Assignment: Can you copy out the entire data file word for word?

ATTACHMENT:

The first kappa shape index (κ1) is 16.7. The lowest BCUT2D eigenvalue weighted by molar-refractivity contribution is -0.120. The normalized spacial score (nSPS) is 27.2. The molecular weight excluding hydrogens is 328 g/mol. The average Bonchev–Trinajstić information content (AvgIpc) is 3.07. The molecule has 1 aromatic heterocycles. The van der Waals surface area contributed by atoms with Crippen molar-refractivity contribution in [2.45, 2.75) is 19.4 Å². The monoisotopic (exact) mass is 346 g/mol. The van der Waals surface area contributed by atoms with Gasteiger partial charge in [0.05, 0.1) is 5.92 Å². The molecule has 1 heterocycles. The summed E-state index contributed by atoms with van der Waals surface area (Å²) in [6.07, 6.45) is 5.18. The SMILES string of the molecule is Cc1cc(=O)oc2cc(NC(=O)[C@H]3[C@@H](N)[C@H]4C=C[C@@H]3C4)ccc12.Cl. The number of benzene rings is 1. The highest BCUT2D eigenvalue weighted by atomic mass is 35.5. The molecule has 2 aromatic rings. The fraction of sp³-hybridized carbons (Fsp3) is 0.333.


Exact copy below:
The first kappa shape index (κ1) is 16.7. The lowest BCUT2D eigenvalue weighted by molar-refractivity contribution is -0.120. The normalized spacial score (nSPS) is 27.2. The molecular weight excluding hydrogens is 328 g/mol. The average Bonchev–Trinajstić information content (AvgIpc) is 3.07. The molecule has 1 aromatic heterocycles. The van der Waals surface area contributed by atoms with Crippen molar-refractivity contribution in [2.45, 2.75) is 19.4 Å². The monoisotopic (exact) mass is 346 g/mol. The van der Waals surface area contributed by atoms with Gasteiger partial charge in [0.05, 0.1) is 5.92 Å². The molecule has 1 heterocycles. The summed E-state index contributed by atoms with van der Waals surface area (Å²) in [6.07, 6.45) is 5.18. The SMILES string of the molecule is Cc1cc(=O)oc2cc(NC(=O)[C@H]3[C@@H](N)[C@H]4C=C[C@@H]3C4)ccc12.Cl. The number of benzene rings is 1. The highest BCUT2D eigenvalue weighted by atomic mass is 35.5. The molecule has 2 aromatic rings. The fraction of sp³-hybridized carbons (Fsp3) is 0.333.